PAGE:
Love and compassion are necessities, not luxuries. Without them humanity cannot survive. Dalai Lama
Henry Naylor has written two works that are not only complex, but compelling. Among the myriad subjects contained in both Echoes and Angel are many of the current issues we read about daily in the news: the Middle East, Islam, ISIS, radicalism, and jihadism. There is also strong focus given to the equality, or more accurately lack of equality, between women and men in the Middle East and the subsequent restriction and violence imposed on women.
Echoes is the story of two women living in Ipswich, England 175 years apart. Both leave their homes at the age of seventeen to marry and to fulfill their chosen missions in life. Tillie (Rachel Smyth) lives in the Victorian era. She is a Christian, and wants to produce children for the Empire. Samira (Serena Manteghi), a present day Islamist school girl, wants to build a Caliphate–a Muslim political-religious community as originally created following the death of the prophet Muhammad. The outcomes of their missions are remarkably similar and it is the events leading up to these outcomes which comprise the story of Echoes.
Anita Lvova in Angels
Angel is based on what were likely, to some extent, real events. According to legend, the Kurdish freedom fighter known as The Angel of Kobane shot and killed at least 100 ISIS fighters in Syria. Rehana’s (Avita Lvova) strength, determination, and fearlessness are testimony to the inherent power of all women.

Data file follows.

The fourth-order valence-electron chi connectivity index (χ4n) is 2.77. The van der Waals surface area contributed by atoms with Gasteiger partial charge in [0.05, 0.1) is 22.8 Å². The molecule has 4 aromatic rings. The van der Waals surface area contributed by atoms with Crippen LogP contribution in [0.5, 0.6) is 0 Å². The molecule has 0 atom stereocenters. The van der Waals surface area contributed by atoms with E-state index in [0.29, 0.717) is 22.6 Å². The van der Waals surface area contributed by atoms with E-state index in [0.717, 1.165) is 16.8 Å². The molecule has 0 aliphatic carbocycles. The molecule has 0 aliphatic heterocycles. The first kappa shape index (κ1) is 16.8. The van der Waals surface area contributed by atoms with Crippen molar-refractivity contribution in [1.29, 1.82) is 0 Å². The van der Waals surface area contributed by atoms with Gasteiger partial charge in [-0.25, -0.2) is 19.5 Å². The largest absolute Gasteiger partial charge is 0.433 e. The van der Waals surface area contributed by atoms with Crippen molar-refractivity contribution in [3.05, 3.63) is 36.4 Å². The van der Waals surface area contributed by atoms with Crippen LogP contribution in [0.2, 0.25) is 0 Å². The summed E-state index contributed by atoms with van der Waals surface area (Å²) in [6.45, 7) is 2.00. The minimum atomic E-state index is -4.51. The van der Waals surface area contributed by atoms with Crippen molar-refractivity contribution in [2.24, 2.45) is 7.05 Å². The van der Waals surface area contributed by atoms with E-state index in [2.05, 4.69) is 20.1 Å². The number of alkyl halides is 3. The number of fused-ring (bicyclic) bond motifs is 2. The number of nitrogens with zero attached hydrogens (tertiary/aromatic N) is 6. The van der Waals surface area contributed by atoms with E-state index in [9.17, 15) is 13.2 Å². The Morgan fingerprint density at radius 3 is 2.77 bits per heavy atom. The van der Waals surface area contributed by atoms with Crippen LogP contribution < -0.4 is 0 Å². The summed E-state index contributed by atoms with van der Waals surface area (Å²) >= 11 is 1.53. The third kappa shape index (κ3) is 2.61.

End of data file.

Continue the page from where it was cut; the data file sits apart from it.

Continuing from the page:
The performances of the three actresses are superlative. The depth of research which clearly went into the creation of each role is remarkable. The honesty of each portrayal of present and past events, including the other characters involved, is without fault.
Rachel Smyth and Serena Manteghi
The role of Tillie as portrayed by Rachel Smyth is a challenging one. The character demands a restraint and quiet demeanor that make it difficult to counteract the more overt power of Samira. The actress remains true to her role.
Michael Cabot’s direction of Angel and Emma Butler’s direction of Echoes miss neither a beat nor a nuance. Reality is maintained without ever lapsing into melodrama or shock for the sake of shock.
Both works are filled with pathos, violence, and moments of humor and, perhaps most important, reality. They demand the complete focus and involvement of the viewer and, though sometimes disturbing, they should not be missed.
Angles & Echoes
Produced by Redbeard Theatre in association with Gilded Balloon Productions
59 East 59th Theaters
59 East 59 between Park and Madison
Running through May 7 with performances Tuesday through Friday at 7:15 p.m., Saturday at 2:15 p.m. and 7:15 p.m. and Sunday at 3:15 p.m..
Top Photo: Rachel Smyth and Serena Manteghi
Photos by Carol Rosegg